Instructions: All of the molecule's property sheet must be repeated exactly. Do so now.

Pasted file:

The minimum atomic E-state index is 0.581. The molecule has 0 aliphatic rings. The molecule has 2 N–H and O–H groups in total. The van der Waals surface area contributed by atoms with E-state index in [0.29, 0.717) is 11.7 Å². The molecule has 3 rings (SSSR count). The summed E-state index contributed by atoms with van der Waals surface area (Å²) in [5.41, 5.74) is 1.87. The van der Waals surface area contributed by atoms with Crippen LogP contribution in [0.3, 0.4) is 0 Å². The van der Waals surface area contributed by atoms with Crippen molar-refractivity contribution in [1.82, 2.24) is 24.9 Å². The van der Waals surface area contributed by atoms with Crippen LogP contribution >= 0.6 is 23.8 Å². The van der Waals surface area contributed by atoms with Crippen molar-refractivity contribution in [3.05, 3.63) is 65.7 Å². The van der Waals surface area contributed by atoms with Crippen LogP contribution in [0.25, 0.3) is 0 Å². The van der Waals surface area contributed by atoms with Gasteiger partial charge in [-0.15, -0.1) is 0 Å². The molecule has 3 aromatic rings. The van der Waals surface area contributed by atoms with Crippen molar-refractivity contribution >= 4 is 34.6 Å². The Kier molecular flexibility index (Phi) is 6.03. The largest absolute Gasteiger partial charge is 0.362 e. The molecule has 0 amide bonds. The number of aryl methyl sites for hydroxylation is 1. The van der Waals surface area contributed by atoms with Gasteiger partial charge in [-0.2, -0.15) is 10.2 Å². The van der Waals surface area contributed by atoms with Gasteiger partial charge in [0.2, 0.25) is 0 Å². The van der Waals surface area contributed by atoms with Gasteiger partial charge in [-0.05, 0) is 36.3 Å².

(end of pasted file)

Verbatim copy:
The minimum atomic E-state index is 0.581. The molecule has 0 aliphatic rings. The molecule has 2 N–H and O–H groups in total. The van der Waals surface area contributed by atoms with E-state index in [0.29, 0.717) is 11.7 Å². The molecule has 3 rings (SSSR count). The summed E-state index contributed by atoms with van der Waals surface area (Å²) in [5.41, 5.74) is 1.87. The van der Waals surface area contributed by atoms with Crippen LogP contribution in [0.3, 0.4) is 0 Å². The van der Waals surface area contributed by atoms with Crippen molar-refractivity contribution in [1.82, 2.24) is 24.9 Å². The van der Waals surface area contributed by atoms with Crippen LogP contribution >= 0.6 is 23.8 Å². The van der Waals surface area contributed by atoms with Crippen molar-refractivity contribution in [3.05, 3.63) is 65.7 Å². The van der Waals surface area contributed by atoms with Crippen LogP contribution in [0.25, 0.3) is 0 Å². The van der Waals surface area contributed by atoms with Gasteiger partial charge in [-0.15, -0.1) is 0 Å². The molecule has 3 aromatic rings. The van der Waals surface area contributed by atoms with Crippen molar-refractivity contribution >= 4 is 34.6 Å². The Kier molecular flexibility index (Phi) is 6.03. The largest absolute Gasteiger partial charge is 0.362 e. The molecule has 0 amide bonds. The number of aryl methyl sites for hydroxylation is 1. The van der Waals surface area contributed by atoms with Gasteiger partial charge in [-0.2, -0.15) is 10.2 Å². The van der Waals surface area contributed by atoms with Gasteiger partial charge in [0.2, 0.25) is 0 Å². The van der Waals surface area contributed by atoms with Gasteiger partial charge in [-0.05, 0) is 36.3 Å².